Referring to FIG. 11, there is illustrated another embodiment of the signal modulating stage 44 shown in FIG. 8, in detail. In FIG. 11, the signal modulating stage 44 includes a bit counter 58, a recording pulse generator 60, pulse width controller 62 and a light driver 64 connected between the second input line 43 and the laser diode 40 in series. The bit counter 58 checks whether the data included in the channel bit stream CBS has the length of the 3T to 11T, and generates a pulse having a specific logic (i.e., a high logic) in a period which "1" is continued. Consequently, the bit counter 58 converts the channel bit stream CBS into a channel bit clock CBC having a shape of signal required by the optical recording medium, as shown FIG. 12. Intervals of high and low logic in the channel bit clock CBC have the length of 3T to 11T. The recording pulse generator 60 converts the channel bit clock CBC into a shape of signal adapted to generate recording lights. To this end, a recording pulse train WPT such as shown FIG. 12 is produced in the recording pulse generator 60. The pulse width controller 62 receives the wobbling signal WS from the BPF 42 as well as the recording pulse train WPT from the recording pulse generator 60. Also, the pulse width controller 62 adjusts the width of the recording pulse train WPT (in detail, a starting pulse included in the recording pulse train WPT) on the basis of a level of the wobbling signal WS from the BPF 42. Consequently, a modulated recording pulse train MWPT is generated in the pulse width controller 62. Responding to the modulated recording pulse train MWPT, the light driving 64 switches a current signal to be applied to the laser diode 40 such that the laser diode 40 irradiates a laser beam on the optical recording medium. To this end, the light driver 64 includes a transistor Q for switching a constant current signal to be continuously applied from a constant current source to the laser diode 40 according to the recording pulse train from the pulse width controller 62. The transistor Q is turned-on to transmit the constant current signal from the constant current source CCS to the laser diode 40, when the modulated recording pulse go to a high logic. Whereas, if the modulated recording pulse is in a low logic, the transistor Q is turned-off to break the constant current signal applying to the laser diode 40. In other words, the transistor Q switches the constant current signal to be applied to the laser diode 40 such that the laser diode 40 irradiates the laser beam on the optical recording medium. Then, the laser beam irradiated on the optical recording medium is switched responding to the channel bit stream CBS. Also, an irradiating period of the laser beam is varied with the level of the wobbling signal WS. Therefore, the user data is recorded on the optical recording medium in state of pulse width modulating depending on the wobbling signal WS. As a result, only the radio frequency signal RF including the user data is detected from the optical recording medium at a reproducing mode. This results from the fact that a wobbling signal WS pre-formatted on tracks of the optical recording medium has been offset by a wobbling component included in the recorded user data (i.e., the recording pit train) on the optical recording medium during a reproducing mode.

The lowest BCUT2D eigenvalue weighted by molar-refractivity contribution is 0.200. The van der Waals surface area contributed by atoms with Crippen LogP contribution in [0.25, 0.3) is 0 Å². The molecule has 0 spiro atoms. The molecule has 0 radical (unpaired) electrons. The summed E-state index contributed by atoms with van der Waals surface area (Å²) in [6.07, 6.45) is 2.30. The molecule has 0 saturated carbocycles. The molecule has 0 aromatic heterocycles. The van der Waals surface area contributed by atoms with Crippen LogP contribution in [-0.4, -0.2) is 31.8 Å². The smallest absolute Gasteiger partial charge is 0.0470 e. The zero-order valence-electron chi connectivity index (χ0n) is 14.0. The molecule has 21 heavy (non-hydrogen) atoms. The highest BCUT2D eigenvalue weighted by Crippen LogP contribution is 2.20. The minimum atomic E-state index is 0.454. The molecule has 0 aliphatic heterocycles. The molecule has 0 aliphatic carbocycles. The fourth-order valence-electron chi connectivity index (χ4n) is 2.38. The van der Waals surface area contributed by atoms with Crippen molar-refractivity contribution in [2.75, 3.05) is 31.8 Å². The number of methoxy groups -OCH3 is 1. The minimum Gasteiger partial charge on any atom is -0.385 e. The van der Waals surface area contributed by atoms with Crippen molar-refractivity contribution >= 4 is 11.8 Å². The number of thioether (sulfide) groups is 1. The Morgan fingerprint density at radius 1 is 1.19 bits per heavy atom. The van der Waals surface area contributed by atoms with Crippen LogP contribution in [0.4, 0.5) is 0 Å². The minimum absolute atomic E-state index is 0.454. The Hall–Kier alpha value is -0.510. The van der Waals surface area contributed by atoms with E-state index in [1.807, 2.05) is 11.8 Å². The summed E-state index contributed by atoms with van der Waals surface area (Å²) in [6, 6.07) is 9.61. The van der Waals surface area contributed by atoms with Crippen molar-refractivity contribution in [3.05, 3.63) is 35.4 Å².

In order to prevent a distortion of the user data by wobbling signal WS in the reproducing mode, the modulated recording pulse train MWPT must have a width equal to the recording pulse train WPT when the user data is recorded at a position which the level of the wobbling signal is "0". Also, the modulated recording pulse train MWPT can not precede the recording pulse train WPT although the wobbling signal WS has a value of a negative polarity. Therefore, the modulated recording pulse train MWPT for the user data to be recorded at the position having the wobbling signal of "0" must be delayed from the recording pulse train WPT by a constant period Td. Also, an end point of the modulated recording pulse train is always delayed from an end point of the recording pulse train WPT by the constant period Td regardless of the level of the wobbling signal WS. Whereas, a start point of the modulated recording pulse train MWPT is moved within an interval of 2Td proceeding from a start point of the recording pulse train WPT according to the level of the wobbling signal WS. Actually, at position on the optical recording medium that the wobbling signal has a negative peak value, a pulse signal WPS detected by the recorded signal detector of FIG. 4 has a reduced width, as shown FIG. 7. In order to compensate the reduced width, the start point of the modulated recording pulse train MWPT is equal to that of the recording pulse train WPT to increase the width of the modulated recording pulse train MWPT by an interval of "Td", as shown FIG. 12. Also, if the wobbling signal WS is a negative value of "b", the start point of the modulated recording pulse train MWPT is delayed by a period of "Tb" from that of the recording pulse train WPT to increase the width of the modulated recording pulse train by a interval of Td-Tb. Meanwhile, if the wobbling signal WS is a value of "0", the start point of the modulated recording pulse train MWPT is delayed by a period of Td from that of the recording pulse train WPT. On the other hand, at a position that the wobbling signal has a positive peak value, a pulse signal WPS detected by the recorded signal detector of FIG. 4 has an extended width in minimum, as shown FIG. 7. In order to compensate the extend width, the start point of the modulated recording pulse train MWPT is delayed by a period of 2Td relative to the start point of the recording pulse train WPT. The modulated recording pulse train MWPT has a width reduced by an interval of "Td", as shown FIG. 12. Also, if the wobbling signal WS has a positive value of "c", the start point of the modulated recording pulse train MWPT is delayed by a period of "Tc" from that of the recording pulse train WPT. The modulated recording pulse train is reduced by an interval of "Tc-Td" in the width. The varied width of 2Td of the modulated recording pulse train MWPT is appropriately established on the basis of an amplifying gain of the wobbling signal WS, a reflective rate of the optical recording medium at the reproducing mode, etc.